The first session I attended was titled, “Cool Food on a Budget- A Good Diet for People, Pocketbooks, and the Environment.”
The first issue addressed was what exactly is “cool food”. Cool food is basically any food that requires minimal energy in order to be produced/transported. Our current food industry certainly isn’t centered around “cool food”. Food transportation is responsible for 30,800 tons of greenhouse gases each year. The average food travels 1,500 miles to get to the grocery store. Packaging materials that are oil based, such as plastic, account for 24,200 tons of greenhouse gases per year.
So purchasing “cool food” means buying foods in bulk, rather than buying heavily packaged/processed foods. Also, locally grown, in-season foods are considered “cool foods” since this decreases transportation impact.
greenhouse gases produced from food. This is partially due to the fact that livestock both requires and produces greenhouse gases. Livestock consume and require 14 billion pounds of fertilizer and 174 million pounds of pesticides per year.
In order to buy “cool foods” of which aren’t only cool for the environment, but also cool for your health and pocket, it’s important to be a smart shopper. This means buying in season, particularly to help afford organic produce. This also means planning meals, making lists, and sticking to those lists. Sticking to a budget reduces impulse buying, helping both your waist and your pocket.
The second session I attended was titled, “Urban Agriculture: Roofs, Walls, and Other Under-Utilized Spaces”. One of the first questions brought up that I found particularly interesting was, “Can New York City (or any city for that matter) feed itself?” The three experts on the panel for this session concluded that currently, no, cities cannot feed themselves. Why? Because right now, the American diet is too focused on cattle and sugar. It certainly isn’t logical to cultivate cattle and sugarcane within a city.
However, with awareness, we can work towards moving our diets towards a more sustainable, plant-based way of eating. In doing this and in order to localize our food system within cities, we need to start implementing urban agriculture.
It’s seems commonsensical. Urban agricultural techniques, such as green roofs and urban gardens, help both the environment and the health of its inhabitants. For instance, green rooftops help with water runoff, and heating and cooling of buildings, as well as produce jobs and quality food. So why isn’t urban agriculture booming across cities? There are numerous barriers that don’t make the logical idea of urban agriculture all that simple. For instance, most current zoning laws are extremely outdated, making it hard for one who wants to create a green rooftop to do so easily and quickly. Some laws consider greenhouses actual places of residency. Many buildings are already at their building limit according to certain set standards, and therefore the building would be deemed overbuilt if a greenhouse were to be added.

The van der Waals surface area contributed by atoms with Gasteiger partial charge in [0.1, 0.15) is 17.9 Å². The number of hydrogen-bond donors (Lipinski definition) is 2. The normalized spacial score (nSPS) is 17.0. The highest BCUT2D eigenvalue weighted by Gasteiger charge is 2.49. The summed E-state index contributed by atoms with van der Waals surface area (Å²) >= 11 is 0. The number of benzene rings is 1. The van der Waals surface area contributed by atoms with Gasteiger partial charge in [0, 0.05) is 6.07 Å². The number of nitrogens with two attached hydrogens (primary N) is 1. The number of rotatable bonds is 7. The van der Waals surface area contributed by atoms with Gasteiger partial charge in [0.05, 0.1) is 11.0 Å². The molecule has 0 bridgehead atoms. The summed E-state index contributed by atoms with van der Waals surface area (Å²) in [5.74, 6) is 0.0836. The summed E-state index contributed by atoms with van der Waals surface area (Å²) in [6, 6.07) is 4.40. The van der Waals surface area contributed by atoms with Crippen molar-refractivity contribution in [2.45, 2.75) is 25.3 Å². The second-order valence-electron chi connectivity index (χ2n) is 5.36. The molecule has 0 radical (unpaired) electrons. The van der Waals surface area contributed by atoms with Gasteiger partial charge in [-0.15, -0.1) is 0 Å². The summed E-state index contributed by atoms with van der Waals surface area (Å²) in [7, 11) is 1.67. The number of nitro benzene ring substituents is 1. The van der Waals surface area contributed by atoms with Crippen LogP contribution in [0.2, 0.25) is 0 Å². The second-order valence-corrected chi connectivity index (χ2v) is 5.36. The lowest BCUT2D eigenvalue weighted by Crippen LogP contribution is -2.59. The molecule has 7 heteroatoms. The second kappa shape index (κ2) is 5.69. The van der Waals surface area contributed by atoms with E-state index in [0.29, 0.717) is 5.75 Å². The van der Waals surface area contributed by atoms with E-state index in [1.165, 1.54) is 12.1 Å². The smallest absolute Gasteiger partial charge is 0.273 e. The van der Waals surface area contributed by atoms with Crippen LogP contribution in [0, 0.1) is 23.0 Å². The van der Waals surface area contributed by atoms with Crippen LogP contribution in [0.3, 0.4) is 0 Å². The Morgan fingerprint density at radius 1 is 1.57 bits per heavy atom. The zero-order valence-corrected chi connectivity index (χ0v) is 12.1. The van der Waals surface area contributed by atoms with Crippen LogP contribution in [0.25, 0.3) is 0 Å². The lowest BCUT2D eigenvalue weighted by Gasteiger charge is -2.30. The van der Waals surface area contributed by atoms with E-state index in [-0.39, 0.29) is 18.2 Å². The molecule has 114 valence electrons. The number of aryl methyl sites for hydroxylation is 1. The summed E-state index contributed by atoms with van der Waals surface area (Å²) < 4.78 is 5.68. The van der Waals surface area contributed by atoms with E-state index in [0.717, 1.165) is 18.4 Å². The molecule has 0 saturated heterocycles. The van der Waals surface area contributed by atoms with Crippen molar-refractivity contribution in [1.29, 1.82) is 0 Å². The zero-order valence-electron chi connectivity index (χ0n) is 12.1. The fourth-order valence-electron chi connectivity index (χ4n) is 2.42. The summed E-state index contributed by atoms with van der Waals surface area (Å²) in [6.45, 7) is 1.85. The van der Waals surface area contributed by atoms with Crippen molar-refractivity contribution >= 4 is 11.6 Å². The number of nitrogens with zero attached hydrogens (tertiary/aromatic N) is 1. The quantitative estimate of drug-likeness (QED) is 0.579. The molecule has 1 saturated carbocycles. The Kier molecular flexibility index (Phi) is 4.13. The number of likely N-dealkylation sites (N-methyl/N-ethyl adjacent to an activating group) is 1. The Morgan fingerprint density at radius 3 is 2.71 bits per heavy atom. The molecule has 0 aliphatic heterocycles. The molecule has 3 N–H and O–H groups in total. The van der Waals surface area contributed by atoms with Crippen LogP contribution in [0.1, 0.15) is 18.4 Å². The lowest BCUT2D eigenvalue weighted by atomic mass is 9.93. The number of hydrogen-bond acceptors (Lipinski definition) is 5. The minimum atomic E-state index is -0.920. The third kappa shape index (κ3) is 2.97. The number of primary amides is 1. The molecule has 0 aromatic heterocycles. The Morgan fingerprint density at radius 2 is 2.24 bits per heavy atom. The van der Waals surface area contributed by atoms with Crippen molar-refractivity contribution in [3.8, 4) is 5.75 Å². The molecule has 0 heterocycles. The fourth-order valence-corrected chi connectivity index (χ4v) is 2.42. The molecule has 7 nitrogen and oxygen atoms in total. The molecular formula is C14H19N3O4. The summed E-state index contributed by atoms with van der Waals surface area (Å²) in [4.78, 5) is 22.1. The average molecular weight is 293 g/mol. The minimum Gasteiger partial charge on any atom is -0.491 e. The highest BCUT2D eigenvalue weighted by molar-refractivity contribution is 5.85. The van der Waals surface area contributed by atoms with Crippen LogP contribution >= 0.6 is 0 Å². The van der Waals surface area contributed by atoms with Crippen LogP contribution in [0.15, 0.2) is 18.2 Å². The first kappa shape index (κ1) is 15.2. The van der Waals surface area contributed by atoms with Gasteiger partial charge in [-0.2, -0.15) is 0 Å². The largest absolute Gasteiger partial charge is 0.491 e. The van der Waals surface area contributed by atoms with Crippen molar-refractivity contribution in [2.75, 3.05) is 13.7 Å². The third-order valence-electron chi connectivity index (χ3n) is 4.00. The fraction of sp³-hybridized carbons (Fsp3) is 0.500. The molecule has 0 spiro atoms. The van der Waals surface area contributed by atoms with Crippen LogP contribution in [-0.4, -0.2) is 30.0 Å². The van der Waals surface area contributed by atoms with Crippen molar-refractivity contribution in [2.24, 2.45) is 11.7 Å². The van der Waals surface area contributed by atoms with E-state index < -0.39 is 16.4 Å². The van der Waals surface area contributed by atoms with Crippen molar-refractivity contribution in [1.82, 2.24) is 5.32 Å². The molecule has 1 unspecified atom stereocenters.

In order to make the process of urban agriculture less complex and more efficient in terms of time, the 1960’s policies need to be rewritten to address the 20th century issues. In addition, rather than having such limiting restrictions on green rooftops, incentives such as tax benefits, should be created to support and encourage people to build them. The government should get involved in jump-starting these essential ideas in order to localize our food systems and support our environment.
Greenhouses are major commitments, and they definitely aren’t cheap. But if they are created so that they are able to produce for years to come, their yields certainly pay off.
After the conclusion of the two sessions I attended, there was a reception and food expo. with tons of free organic and vegetarian samples (Def. one of a food bloggers many dreams). Chef Mario Batali was actually supposed to be there, but unfortunately I didn’t get a chance to see/meet him. But I did get to sample some good eats!
Sorry for the brief break in the Soy Product posting series. I felt that the NYC Summit should take precedence over the the soy products, but don’t be alarmed because my favorite soy product reviews will resume on Monday!